A Closer Look at IsoEnergy $ISO

Early Exploration Results Makes This One To Watch in a New Uranium Bull
By Peter Bell, 7 August 2018
It has been a hot summer for uranium bulls with lots of noise driving new waves of excitement. In the midst of all the political posturing, one exploration company released results that should keep junior mining speculators up at night.
When IsoEnergy (TSXV:ISO) acquired the Larocque East project for $20,000 and 1 million shares from Cameco in May 2018, Vice President of Exploration Steve Blower noted that “the probability of additional exploration success is relatively high.”
However, the fact that ISO simultaneously released news of 7 holes with no significant mineralization from the nearby Geiger property, may have contributed to what has been a muted market response since the news hit the wire last week. Mr. Blower may have assigned a high probability to exploration success at Larocque East, but I don’t think he expected this.
When they got the core back to surface, they saw the right visual cues with pitchblende associated with hematite around the all-important unconformity where uranium deposits in the Athabasca basin are often found. Then, they tested it with a handheld scintillometer.

In the ISO news release from July 25, they reported an 8.5 metre interval with elevated radioactivity that includes a “1.0-metre-long zone of strong radioactivity that measures 15,000cps, which is off-scale on the instrument.”
Now, scintillometer readings are not assays. These are highly sensitive instruments that measure radioactivity qualitatively. Prudent investors exercise caution with scintillometer results, as the  measurements may not be directly related to uranium grades. I am not a uranium specialist, but I trust the IsoEnergy team to get this important technical aspect of the exploration process correct. For one thing, ownership by major shareholders and insiders is approximately 75%.
Whatever your views on scintillometer counts, this kind of off-scale reading should ring some alarm bells – in a good way.
One place I’ve seen this kind of off-scale reading in a discovery drill hole is at Arrow, which is the largest undeveloped uranium deposit in the Athabasca Basin owned by NexGen Energy (TSX:NXE). NexGen owns over 50% of IsoEnergy and key people who were involved in the Arrow discovery are at the helm of IsoEnergy today: Craig Parry, IsoEnergy President & CEO, was a founding and current member of the NexGen Board of Directors. Leigh Curyer, President and CEO of NexGen, is IsoEnergy Chairman.

In summer 2013, NexGen drilled 13 holes at the Rook I property following the high-grade uranium discovery at the Patterson Lake South. The NexGen team had targets in mind prior to the PLS discovery, but that discovery helped focus their attention and fuel them to drill, drill, drill through the summer season into September for +3,000 meters drilling. Then, it was time to regroup for the winter program, which is the prime season for uranium exploration in Saskatchewan.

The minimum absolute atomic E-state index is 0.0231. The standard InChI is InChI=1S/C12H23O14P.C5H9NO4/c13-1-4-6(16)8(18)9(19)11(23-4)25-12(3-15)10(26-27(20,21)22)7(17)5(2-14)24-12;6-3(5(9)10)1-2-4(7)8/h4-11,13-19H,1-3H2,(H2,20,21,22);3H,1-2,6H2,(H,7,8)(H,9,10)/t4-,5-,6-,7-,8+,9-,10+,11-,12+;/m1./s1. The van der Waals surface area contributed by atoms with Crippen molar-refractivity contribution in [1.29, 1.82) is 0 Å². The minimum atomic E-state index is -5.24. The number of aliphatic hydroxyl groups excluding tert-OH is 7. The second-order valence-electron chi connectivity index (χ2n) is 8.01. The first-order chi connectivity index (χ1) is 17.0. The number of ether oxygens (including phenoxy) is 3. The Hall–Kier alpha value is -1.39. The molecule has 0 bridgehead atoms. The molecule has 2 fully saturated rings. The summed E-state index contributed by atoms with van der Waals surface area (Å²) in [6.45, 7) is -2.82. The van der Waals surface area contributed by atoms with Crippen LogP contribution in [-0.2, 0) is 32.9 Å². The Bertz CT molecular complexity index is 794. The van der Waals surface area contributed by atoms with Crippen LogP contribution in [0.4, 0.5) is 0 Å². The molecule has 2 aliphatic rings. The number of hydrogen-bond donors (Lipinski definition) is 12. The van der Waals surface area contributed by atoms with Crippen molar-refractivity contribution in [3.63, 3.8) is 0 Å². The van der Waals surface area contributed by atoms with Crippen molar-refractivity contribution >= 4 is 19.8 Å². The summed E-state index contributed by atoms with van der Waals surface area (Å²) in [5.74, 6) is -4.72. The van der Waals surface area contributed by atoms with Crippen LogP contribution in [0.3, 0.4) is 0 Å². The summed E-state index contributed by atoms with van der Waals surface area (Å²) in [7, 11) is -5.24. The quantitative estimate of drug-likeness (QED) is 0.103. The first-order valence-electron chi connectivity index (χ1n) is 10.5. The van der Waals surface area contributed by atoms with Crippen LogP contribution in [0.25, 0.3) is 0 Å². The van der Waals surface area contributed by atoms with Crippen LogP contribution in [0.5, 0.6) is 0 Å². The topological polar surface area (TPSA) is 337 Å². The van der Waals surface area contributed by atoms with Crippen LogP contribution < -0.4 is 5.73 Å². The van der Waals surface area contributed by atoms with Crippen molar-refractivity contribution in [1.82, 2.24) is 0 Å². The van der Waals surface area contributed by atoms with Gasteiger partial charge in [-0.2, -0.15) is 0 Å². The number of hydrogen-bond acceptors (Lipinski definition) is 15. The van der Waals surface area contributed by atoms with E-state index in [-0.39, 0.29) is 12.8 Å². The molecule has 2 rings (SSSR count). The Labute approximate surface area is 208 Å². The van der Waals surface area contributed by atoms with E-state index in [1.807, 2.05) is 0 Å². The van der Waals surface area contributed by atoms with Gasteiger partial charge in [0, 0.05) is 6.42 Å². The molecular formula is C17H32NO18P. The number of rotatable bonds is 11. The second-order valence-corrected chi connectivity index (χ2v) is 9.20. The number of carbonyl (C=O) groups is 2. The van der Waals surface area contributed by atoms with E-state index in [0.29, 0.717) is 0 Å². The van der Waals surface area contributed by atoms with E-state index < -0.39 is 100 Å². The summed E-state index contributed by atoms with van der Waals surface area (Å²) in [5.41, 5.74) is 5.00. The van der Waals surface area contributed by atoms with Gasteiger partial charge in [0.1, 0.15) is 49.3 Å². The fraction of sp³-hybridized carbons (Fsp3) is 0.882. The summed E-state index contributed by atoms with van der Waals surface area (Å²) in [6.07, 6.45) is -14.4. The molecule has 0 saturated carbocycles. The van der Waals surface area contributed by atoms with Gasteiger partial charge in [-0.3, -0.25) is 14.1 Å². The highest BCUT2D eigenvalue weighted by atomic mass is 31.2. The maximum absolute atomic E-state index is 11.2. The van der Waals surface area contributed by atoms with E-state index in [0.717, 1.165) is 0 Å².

In January 2014, NexGen started a 6,000 meter program at Rook I with a $3M budget. On Friday February 21st, they completed the first hole at Arrow. By Monday February 24th, they issued a news release on that hole describing multiple instances of off-scale radioactivity measurements. Three follow-up holes around the Arrow discovery hole RK-14-21 encountered no radiometric zones. Of course, hole 21 had suffered a deviation from planned trace and it took a while to correct course. They did and raised $10M in a bought-deal financing on March 4, 2014. Now, Arrow is the largest undeveloped uranium deposit in the Athabasca Basin.
The preliminary results from IsoEnergy at Larocque East have some striking similarities to preliminary results from Arrow. Don’t compare the numbers from the scintillometers (downhole vs. handheld), but please note that both had off-scale readings in the first hole.
One big difference between what happened at Arrow and what has happened so far at Larocque East is market reaction, but that can change quickly with assays from IsoEnergy hole LE18-01A pending and a full winter program ahead.
IsoEnergy is full of prospective exploration ground like Thorburn Lake and the Radio project, which, incidentally, were NexGen’s highest priority projects prior to the discovery of Arrow at Rook I, but the recent staking and acquisitions by IsoEnergy put it into another class entirely. They have demonstrated that they have superior access to deal flow and know what to do with these assets when they get them. Expect surprises from IsoEnergy as it continues to build the best uranium exploration company in the Basin that I’m aware of.
Find out more in the original news release here:
Read my first article on the company here:
Peter Bell,

No shares. No compensation.

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